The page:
Enforcement and Consequences in the Event of a Breach (Gun Jumping)

In the event that an investment is implemented without prior authorisation or breaches conditions imposed for such authorisation, the transaction is likely to be null and would lack legal force and effect. In addition, it would constitute a very serious administrative infringement, and the MoICT could impose fines of between EUR 30,000 (which would be a sort of “entry fee”- like minimum fine) and the value of the investment.

Although the MoICT is keen to exercise is reviewing powers, having formally analysed around 70 investments since the entering into force of the Spanish FDI screening mechanism, as of 17 November 2021, no such fines have been imposed and only a handful of the notified investments have been subject to remedies.

Spain’s FDI Screening Mechanism in Practice

We are spotting a number of emerging trends in the practice of the Spanish FDI authorities:

  • Legal certainty does not appear to feature particularly high in the priorities of MICT. Shocking as this may sound to FDI practitioners, this is probably a consequence of the authority having national security as its objective.
  • Many regulators (not only FDI regulators) tend to conflagrate jurisdiction with substance. It is probably human to bend jurisdictional rules in the direction of notifiability when a transaction raises substantive concerns and in the direction of non-notifiability when it is banal. The Spanish FDI authority is no exception.
  • The authority appears to believe it operates in a void in relation to substantive analysis. Russian, Chinese, and Iranian buyers appear to be considered the most problematic, but this is nowhere to be found in writing. It is probably safe to assume that North Korean and Belarusian buyers will be in the same category.
  • For transactions caught by the threshold that do not raise substantive national security concerns, the MICT expects parties to submit the so-called “consultations”. These are data-intensive filings, which usually lead to authorizations in two months (eight weeks).
  • A bit like with competition law in-depth (Phase II) reviews worldwide, it is becoming increasingly problematic to predict the duration of a Spanish FDI Phase II investigation. The official deadline is six months. In practice, they tend to last around three months, but potentially problematic transactions can last (significantly) longer.

Potential Weaknesses of the System

After two years, we can safely confirm that Spain has an FDI system in place that is broadly effective and remarkably pragmatic (certainly compared with its competition law counterpart). However, the past two years have also shed light on some potential issues and areas where pending market guidance from the MoICT will be very welcome. These include the following:

  • The broad scope of Act 19/2003 has arguably resulted in too many notifications. The expansive scope of the regime, coupled with the breadth and ambiguity of certain mandatory sectors, has resulted in a myriad of clearly benign deals being notified. The MoICT appears to be comfortable with this state of affairs, noting that (i) the overarching objective is preventing a single potentially problematic transaction going unreviewed, (ii) case handlers are always available to discuss (which is, in our experience, both correct and commendable) and (iii) the reviews are swift (which tends to be the case, at least for unproblematic transactions). However, Spain is yet to prohibit a single transaction in the application of its FDI Act, and, according to the figures of the MoICT, 82% of the transactions reported to the authority in 2021 were authorized in a cursory Phase I-like “consultation”. Such remarkably low levels of intervention probably constitute an indication that the thresholds are set too low.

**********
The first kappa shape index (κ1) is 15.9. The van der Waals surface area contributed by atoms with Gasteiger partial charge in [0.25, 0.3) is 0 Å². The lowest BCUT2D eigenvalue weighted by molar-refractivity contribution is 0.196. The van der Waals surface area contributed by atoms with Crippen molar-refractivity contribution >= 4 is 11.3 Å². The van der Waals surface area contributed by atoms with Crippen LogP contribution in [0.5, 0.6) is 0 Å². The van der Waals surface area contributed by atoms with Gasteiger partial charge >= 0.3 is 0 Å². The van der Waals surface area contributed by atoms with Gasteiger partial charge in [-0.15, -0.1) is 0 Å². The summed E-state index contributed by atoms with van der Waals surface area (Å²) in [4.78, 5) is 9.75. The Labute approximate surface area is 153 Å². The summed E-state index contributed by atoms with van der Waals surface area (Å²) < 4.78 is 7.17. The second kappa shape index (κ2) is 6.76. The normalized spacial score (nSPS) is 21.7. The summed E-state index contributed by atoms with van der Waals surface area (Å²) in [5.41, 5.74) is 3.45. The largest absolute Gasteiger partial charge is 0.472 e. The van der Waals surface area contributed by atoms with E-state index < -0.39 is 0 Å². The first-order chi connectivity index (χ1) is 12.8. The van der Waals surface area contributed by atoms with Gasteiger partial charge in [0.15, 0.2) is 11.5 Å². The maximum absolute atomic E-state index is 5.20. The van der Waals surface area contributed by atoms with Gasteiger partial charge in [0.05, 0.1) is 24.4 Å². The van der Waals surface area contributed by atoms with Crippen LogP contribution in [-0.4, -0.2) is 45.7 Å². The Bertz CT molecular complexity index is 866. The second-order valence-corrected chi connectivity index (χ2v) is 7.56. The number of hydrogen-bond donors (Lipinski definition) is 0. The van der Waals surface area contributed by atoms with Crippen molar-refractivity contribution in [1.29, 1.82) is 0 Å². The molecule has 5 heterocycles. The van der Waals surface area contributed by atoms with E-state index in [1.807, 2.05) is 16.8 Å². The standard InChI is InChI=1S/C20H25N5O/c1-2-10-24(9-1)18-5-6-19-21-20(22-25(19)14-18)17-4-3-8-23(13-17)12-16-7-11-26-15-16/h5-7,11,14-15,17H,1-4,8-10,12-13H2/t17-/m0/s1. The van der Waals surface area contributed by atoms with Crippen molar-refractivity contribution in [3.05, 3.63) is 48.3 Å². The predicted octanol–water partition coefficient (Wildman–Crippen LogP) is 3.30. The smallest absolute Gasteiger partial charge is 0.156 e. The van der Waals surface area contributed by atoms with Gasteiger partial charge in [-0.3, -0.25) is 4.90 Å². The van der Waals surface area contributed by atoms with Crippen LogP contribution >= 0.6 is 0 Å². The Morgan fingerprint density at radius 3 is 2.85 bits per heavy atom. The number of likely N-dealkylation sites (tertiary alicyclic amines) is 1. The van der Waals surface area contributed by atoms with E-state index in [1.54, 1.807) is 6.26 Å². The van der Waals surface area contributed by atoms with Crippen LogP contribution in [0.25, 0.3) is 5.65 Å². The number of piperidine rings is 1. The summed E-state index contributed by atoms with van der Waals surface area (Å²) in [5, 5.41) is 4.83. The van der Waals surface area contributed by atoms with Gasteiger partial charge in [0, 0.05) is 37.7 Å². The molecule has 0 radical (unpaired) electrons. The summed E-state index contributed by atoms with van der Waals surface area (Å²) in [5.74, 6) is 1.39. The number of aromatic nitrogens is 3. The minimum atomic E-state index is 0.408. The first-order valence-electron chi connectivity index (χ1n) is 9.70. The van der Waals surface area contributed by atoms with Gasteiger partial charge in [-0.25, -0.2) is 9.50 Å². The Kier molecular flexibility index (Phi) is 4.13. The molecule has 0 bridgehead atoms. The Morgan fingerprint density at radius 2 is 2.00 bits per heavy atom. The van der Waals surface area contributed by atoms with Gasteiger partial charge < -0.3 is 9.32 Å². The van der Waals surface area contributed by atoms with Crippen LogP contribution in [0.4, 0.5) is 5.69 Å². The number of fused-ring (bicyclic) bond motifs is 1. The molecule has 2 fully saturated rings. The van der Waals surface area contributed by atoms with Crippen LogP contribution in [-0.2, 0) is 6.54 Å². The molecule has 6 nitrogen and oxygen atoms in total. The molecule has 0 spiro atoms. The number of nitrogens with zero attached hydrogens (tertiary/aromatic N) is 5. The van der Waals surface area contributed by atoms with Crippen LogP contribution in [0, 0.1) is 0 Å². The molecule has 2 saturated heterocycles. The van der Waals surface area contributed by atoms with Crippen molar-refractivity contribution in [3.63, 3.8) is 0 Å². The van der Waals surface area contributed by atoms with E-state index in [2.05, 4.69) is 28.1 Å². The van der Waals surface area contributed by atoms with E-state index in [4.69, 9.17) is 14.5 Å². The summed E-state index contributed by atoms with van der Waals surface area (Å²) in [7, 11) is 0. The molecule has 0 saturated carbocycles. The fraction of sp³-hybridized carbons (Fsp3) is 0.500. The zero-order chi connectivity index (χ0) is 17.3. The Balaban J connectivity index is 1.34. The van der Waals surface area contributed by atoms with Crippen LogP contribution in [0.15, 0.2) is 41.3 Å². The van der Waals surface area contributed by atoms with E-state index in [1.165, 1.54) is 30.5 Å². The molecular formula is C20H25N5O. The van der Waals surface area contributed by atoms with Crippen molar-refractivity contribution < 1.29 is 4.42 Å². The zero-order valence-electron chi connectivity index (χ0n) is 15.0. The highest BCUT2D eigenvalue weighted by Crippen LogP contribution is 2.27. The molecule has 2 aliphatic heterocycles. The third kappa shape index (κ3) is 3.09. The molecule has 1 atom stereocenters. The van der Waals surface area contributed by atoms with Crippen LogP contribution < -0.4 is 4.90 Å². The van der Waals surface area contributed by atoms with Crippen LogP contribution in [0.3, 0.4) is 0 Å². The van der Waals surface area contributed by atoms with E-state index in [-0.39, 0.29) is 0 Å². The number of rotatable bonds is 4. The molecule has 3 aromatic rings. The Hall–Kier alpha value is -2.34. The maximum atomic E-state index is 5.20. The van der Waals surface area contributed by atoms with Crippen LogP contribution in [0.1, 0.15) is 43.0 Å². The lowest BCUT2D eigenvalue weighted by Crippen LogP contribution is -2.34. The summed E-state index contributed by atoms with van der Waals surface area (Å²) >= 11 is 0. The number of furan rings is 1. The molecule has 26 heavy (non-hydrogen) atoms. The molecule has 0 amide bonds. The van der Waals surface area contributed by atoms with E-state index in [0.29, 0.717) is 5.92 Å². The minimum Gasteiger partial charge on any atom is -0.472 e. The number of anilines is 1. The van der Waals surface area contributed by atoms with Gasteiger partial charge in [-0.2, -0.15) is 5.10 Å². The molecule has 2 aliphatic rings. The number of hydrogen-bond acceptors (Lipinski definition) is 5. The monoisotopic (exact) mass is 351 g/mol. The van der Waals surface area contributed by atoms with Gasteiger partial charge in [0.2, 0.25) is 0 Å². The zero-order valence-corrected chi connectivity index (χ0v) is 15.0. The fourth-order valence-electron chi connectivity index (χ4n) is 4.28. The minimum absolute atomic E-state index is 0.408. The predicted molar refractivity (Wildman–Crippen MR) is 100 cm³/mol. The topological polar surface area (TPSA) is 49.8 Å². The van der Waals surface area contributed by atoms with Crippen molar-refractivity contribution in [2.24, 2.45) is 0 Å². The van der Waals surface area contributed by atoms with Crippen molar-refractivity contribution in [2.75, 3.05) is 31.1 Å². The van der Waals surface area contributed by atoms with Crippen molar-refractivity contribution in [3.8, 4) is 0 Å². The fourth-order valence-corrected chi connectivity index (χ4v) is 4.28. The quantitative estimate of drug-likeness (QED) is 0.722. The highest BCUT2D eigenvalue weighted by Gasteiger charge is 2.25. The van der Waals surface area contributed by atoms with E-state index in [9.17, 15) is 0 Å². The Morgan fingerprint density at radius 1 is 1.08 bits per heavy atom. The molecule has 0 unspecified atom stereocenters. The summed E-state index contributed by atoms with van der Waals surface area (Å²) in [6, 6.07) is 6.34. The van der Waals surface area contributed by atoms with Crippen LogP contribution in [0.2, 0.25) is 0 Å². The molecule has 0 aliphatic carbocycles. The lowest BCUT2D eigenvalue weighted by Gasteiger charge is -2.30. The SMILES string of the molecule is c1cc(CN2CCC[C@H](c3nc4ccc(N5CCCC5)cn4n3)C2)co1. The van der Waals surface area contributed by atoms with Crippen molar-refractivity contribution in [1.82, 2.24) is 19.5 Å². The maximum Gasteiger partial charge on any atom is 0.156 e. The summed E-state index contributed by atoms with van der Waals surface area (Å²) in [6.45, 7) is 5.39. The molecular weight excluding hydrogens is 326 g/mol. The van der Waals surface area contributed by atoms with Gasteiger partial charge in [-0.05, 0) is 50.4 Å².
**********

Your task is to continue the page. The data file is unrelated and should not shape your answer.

• The priority attached to the residence of the acquirer is bound to lead to problems. If, say, Vladimir Putin started living in Budapest, any acquisition he would make in Spain would benefit from the de minimis regime for EEA residents.
  • The authority is adopting a number of potentially contra legem stands, including the following:
    • Asset deals: whereas Act 19/2003 only subjects investments leading to (antitrust/EUMR-like) control to an obligation to file, the MICT appears to be of the view that asset deals are potentially in scope.
    • Jurisdiction: whereas Act 19/2003 appears to establish mandatory merger control like thresholds, in practice, transactions meeting those thresholds “only” trigger a consultation.

Further detailed guidance is urgently needed. As of 19 December 2022, the horizontally applicable system still relies on the few articles, which the revamped Act 19/2003 devotes to FDI. Precedent is mostly not public. The Spanish government appears not to be in a rush to approve Spain’s Implementing Regulation (the “Decreto de Inversiones”). As a result, counsel is heavily relying on a Draft Implementing Regulation (“Proyecto de Decreto de Inversiones”) which is not yet in force but which appears to consolidate the practice of the authority (for more information on this, click here)

This note has been prepared by the following Pérez-Llorca lawyers:

Pablo Figueroa Alejandra González-Concheiro
 Pablo Figueroa  Alejandra González-Concheiro



1As amended by the following:
(a) Royal Decree-law 8/2020, of 17 March 2020, regulating urgent extraordinary measures to deal with the economic and social impact of COVID-19;
(b) Royal Decree-law 11/2020, of 31 March 2020, regarding the adoption of additional urgent measures in the social and economic field to deal with COVID-19 (the “RDL 11/2020”); and
(c) Royal Decree-law 34/2020, of 17 November 2020, regulating urgent measures to support business solvency and the energy sector, and on tax matters.

2Council Regulation (EC) No 139/2004 of 20 January 2004 on the control of concentrations between undertakings (the EC Merger Regulation).

3Commission Consolidated Jurisdictional Notice under Council Regulation (EC) No 139/2004 on the control of concentrations between undertakings (2008/C 95/01).

4More precisely, the Spanish FDI regulations cross-refer to Article 7(2) of the Spanish Competition Act which is interpreted, in turn, in accordance with the Consolidated Jurisdictional Notice.

5Spanish FDI rules, as they stand today, look at residence, not nationality.

6There is no express indication in the law as to (i) whether the above 25% should be computed individually or in aggregate, or (ii) what should be considered to be a Non-EU/EFTA resident when the investor is a fund acting through its general partner or managing or advisory entity.

7In order to determine the existence of such control, the criteria set out in the EUMR / the European Commission’s ‘Consolidated Jurisdictional Notice’ apply.

Recent publications

Subscribe and stay up to date with the latest legal news, information and events...